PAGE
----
In my excited state, I climb over the top of the desk to the other side before opening every single drawer looking for the pack. My anxiety climbs with every drawer. Finally, the bottom left drawer is where I find the pack. I grab it and toss it onto the desk, greedily removing its contents. They clearly haven’t been washed but I don’t mind. The dirtier they are, the more I’ll be able to blend in with anyone I might come into contact with. I put my, now slightly dirty, Geha garb into the pack and stash it back into the desk. Rushing to the door, my excitement heightens exponentially. The day has just begun, but there’s no time to waste. It’s time to find out for sure whether my brother is alive. After today there will be no more guessing, no more waiting to find out.

Hopefully looking casual, I open the door to begin my travels to Landow. My good mood crashes to a halt seeing Ryder standing two feet in front of the door, waiting for me. There’s a grin on his face, but it’s not cocky. I bet he’s wooed lots of girls with that same crooked smile stretching across his cheeks. I dig my fingernails into my palm to remind myself I’m not sure if I trust him. To make sure I keep the butterflies calm in my stomach. I wasn’t expecting to be happy to see him again, not with how things ended yesterday.

“I knew you couldn’t stay away,” he teases.

That’s all he had to say to bring back my contempt for him. I shoot him a glare that I hope eats at his insides, then stomp off towards the exit. Out of side view, I see him lower his head to the ground, disappointed with himself. With all the commotion of the Burners doing their jobs, I don’t know if Ryder is following me. I don’t care. I keep walking towards the woods so I can get back to Landow on my own. The noise immediately dies down the instant my feet touch fresh grass. It allows me to hear Ryder hot on my heels, too.

“Please, stop,” he pleads. “I’m sorry, okay?”

Nowhere near ready to accept any kind of apology, I keep walking. Maybe if I ignore him long enough he’ll go away. Probably not though, since he’s as stubborn as I am. I break out into a run trying to gain some distance. It doesn’t work, and I’m not exactly surprised. He grunts and is right behind me in no time. He keeps up with me without problems, but his frustration gets the better of him. The Boiler room well out of sight, he grabs my arm and stops us. He’s not rough, but he turns me around so I’m facing him. His expression is pleading, which I combat with another glare.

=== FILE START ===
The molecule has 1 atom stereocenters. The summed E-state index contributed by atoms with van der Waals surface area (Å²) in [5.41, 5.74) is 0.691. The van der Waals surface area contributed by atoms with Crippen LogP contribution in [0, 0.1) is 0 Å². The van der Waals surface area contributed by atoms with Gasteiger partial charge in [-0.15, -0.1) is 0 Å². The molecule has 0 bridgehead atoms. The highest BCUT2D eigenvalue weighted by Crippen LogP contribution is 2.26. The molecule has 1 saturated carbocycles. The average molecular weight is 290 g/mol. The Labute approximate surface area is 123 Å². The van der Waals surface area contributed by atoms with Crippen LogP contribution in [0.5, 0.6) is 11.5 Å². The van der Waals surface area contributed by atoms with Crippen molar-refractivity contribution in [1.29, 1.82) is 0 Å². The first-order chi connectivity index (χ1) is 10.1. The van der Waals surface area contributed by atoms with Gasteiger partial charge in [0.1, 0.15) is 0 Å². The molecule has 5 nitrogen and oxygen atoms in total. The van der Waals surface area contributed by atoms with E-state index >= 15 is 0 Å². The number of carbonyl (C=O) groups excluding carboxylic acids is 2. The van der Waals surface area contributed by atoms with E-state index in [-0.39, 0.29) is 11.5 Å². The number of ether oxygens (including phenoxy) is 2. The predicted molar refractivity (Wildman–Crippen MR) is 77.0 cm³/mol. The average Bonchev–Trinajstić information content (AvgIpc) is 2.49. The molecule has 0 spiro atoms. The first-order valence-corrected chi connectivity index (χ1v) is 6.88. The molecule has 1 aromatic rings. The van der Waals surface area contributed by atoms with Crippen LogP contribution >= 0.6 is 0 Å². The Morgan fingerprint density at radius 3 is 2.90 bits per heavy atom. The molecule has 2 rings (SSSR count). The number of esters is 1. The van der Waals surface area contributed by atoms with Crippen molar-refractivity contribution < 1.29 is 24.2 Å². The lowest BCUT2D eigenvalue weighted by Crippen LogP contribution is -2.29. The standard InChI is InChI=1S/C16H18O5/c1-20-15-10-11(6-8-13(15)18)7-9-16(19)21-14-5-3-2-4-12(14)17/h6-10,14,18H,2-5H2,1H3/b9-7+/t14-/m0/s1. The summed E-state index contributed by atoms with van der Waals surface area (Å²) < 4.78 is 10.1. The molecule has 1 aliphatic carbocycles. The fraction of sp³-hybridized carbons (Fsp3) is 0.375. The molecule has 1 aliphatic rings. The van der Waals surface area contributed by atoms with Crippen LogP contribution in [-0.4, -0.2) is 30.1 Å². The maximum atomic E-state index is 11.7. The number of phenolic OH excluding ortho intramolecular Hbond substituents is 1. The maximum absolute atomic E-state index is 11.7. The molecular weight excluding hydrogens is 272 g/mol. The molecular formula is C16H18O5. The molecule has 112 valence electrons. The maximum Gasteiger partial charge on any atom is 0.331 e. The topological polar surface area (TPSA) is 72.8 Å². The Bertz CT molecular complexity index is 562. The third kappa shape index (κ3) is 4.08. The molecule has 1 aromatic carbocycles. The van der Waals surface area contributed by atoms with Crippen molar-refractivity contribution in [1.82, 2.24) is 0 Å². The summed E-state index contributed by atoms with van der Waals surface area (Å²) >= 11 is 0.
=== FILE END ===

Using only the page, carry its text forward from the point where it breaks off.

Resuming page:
“Please, just listen to me for a minute,” he insists.

“You just don’t get it,” I mutter, yanking my arm from his grasp. I maintain a walking pace away, but don’t hear him following me.

“What can I do to make it up to you?” He calls to me. It makes me stop walking. He’s probably trying to bait me, but the sincerity in his voice stays my feet.

“You just don’t get it,” I spit at him, the words like venom. “I’m just a conceited Favorable to you. You wouldn’t understand anything I have to say.”

“Try me,” he dares. His confidence infuriates me to the point where I actually take him up on the challenge.

“Okay, fine,” I accept. He better be ready for this. “I get that being Unfavorable isn’t the ideal lifestyle, but you have no idea what it’s like in Geha. Since I was 10 years old, I have been absolutely terrified of the day I would take my Bleeding Rite. After my brother disappeared and not knowing if I would, too? My parents were so worried that I would end up the same that they put an overwhelming amount of pressure on my shoulders to do well in studies. I had to be best in every subject, everything I did, or they would throw in my face that Micah didn’t make the cut and disappeared because of it.”

“Even after all that,” I continue. I start out condescending and mean, but my tone starts to switch to frustration and sorrow now. “After I get the best grade on my Rite that anyone has gotten in centuries, it doesn’t mean anything. All they care about is what it means for Geha and the possibilities my Rite provides. The terror and pressure they put on me for six years means nothing to them now that I got a good grade. And they’ve practically forgotten that Micah ever existed now that they know I’m not Unfavorable. They don’t care about him at all, they don’t care about me, only what I can offer the community.”

By the end of my speech, tears are flowing down my cheeks. I don’t even know when it happened, but my knees must have given out at some point, because Ryder is holding me close, I’m sobbing uncontrollably. My legs are curled underneath me, and my left hip is sitting on the dirt below. All the pressure, sorrow, uncertainty, and fear overwhelmed me, and came out in ugly weeping all over him.

He didn’t complain or moan at all. Ryder just sat next to me, my head on his shoulder, and wrapped his arms around me tight. He does nothing but sit with me and hold me. It’s as if he understands exactly what I’m feeling and is taking it upon himself. Completely relieving me and absolving me of everything that’s taken a toll on me the last six years.